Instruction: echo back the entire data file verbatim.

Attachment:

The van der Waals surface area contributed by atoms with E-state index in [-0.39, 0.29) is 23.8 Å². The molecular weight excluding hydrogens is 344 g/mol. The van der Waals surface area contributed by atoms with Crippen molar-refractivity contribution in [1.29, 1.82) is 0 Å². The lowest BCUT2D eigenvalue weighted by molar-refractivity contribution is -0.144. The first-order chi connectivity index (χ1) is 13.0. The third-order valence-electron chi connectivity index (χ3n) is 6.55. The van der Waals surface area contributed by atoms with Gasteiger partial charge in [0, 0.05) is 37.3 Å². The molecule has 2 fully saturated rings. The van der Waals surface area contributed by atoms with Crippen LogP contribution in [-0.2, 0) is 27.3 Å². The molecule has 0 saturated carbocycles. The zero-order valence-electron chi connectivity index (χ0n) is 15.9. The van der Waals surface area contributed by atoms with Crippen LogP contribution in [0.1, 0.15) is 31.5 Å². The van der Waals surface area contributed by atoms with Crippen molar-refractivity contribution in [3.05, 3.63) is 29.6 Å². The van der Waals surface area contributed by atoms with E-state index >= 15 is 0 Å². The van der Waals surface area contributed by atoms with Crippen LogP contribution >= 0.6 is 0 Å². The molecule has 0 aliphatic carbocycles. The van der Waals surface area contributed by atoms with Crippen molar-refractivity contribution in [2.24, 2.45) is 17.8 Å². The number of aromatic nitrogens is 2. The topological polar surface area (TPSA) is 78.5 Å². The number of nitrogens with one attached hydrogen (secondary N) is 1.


The van der Waals surface area contributed by atoms with E-state index in [-0.39, 0.29) is 23.8 Å². The molecular weight excluding hydrogens is 344 g/mol. The van der Waals surface area contributed by atoms with Crippen molar-refractivity contribution in [1.29, 1.82) is 0 Å². The lowest BCUT2D eigenvalue weighted by molar-refractivity contribution is -0.144. The first-order chi connectivity index (χ1) is 13.0. The third-order valence-electron chi connectivity index (χ3n) is 6.55. The van der Waals surface area contributed by atoms with Gasteiger partial charge in [0, 0.05) is 37.3 Å². The molecule has 2 fully saturated rings. The van der Waals surface area contributed by atoms with Crippen LogP contribution in [-0.2, 0) is 27.3 Å². The molecule has 0 saturated carbocycles. The zero-order valence-electron chi connectivity index (χ0n) is 15.9. The van der Waals surface area contributed by atoms with Crippen LogP contribution in [0.1, 0.15) is 31.5 Å². The van der Waals surface area contributed by atoms with Crippen molar-refractivity contribution in [3.05, 3.63) is 29.6 Å². The van der Waals surface area contributed by atoms with E-state index >= 15 is 0 Å². The van der Waals surface area contributed by atoms with Crippen LogP contribution >= 0.6 is 0 Å². The molecule has 0 aliphatic carbocycles. The van der Waals surface area contributed by atoms with Crippen molar-refractivity contribution in [2.24, 2.45) is 17.8 Å². The number of aromatic nitrogens is 2. The topological polar surface area (TPSA) is 78.5 Å². The number of nitrogens with one attached hydrogen (secondary N) is 1.